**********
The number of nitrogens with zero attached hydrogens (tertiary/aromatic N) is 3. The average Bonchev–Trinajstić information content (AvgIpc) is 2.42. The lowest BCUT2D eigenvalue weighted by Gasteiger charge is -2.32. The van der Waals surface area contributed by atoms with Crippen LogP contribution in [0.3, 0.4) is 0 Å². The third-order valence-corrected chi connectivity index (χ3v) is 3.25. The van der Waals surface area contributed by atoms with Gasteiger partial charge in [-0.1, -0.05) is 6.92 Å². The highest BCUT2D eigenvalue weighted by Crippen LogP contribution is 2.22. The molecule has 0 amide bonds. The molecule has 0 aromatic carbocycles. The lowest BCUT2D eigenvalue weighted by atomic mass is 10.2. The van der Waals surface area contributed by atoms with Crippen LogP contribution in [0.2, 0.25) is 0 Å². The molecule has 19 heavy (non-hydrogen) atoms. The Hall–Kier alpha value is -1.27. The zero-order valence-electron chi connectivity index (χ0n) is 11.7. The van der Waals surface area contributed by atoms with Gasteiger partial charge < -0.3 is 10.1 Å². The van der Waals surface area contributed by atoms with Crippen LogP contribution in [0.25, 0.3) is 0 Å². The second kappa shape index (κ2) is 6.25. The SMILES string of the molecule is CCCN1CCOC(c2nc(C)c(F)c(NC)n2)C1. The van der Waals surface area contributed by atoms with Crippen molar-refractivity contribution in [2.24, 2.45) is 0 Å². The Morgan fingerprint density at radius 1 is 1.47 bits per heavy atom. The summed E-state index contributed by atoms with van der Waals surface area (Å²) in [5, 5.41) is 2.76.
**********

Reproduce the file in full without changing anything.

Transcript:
The number of nitrogens with zero attached hydrogens (tertiary/aromatic N) is 3. The average Bonchev–Trinajstić information content (AvgIpc) is 2.42. The lowest BCUT2D eigenvalue weighted by Gasteiger charge is -2.32. The van der Waals surface area contributed by atoms with Crippen LogP contribution in [0.3, 0.4) is 0 Å². The third-order valence-corrected chi connectivity index (χ3v) is 3.25. The van der Waals surface area contributed by atoms with Gasteiger partial charge in [-0.1, -0.05) is 6.92 Å². The highest BCUT2D eigenvalue weighted by Crippen LogP contribution is 2.22. The molecule has 0 amide bonds. The molecule has 0 aromatic carbocycles. The lowest BCUT2D eigenvalue weighted by atomic mass is 10.2. The van der Waals surface area contributed by atoms with Crippen LogP contribution in [0.2, 0.25) is 0 Å². The molecule has 19 heavy (non-hydrogen) atoms. The Hall–Kier alpha value is -1.27. The zero-order valence-electron chi connectivity index (χ0n) is 11.7. The van der Waals surface area contributed by atoms with Gasteiger partial charge < -0.3 is 10.1 Å². The van der Waals surface area contributed by atoms with Crippen LogP contribution in [0.25, 0.3) is 0 Å². The second kappa shape index (κ2) is 6.25. The SMILES string of the molecule is CCCN1CCOC(c2nc(C)c(F)c(NC)n2)C1. The van der Waals surface area contributed by atoms with Crippen molar-refractivity contribution in [2.24, 2.45) is 0 Å². The Morgan fingerprint density at radius 1 is 1.47 bits per heavy atom. The summed E-state index contributed by atoms with van der Waals surface area (Å²) in [5, 5.41) is 2.76.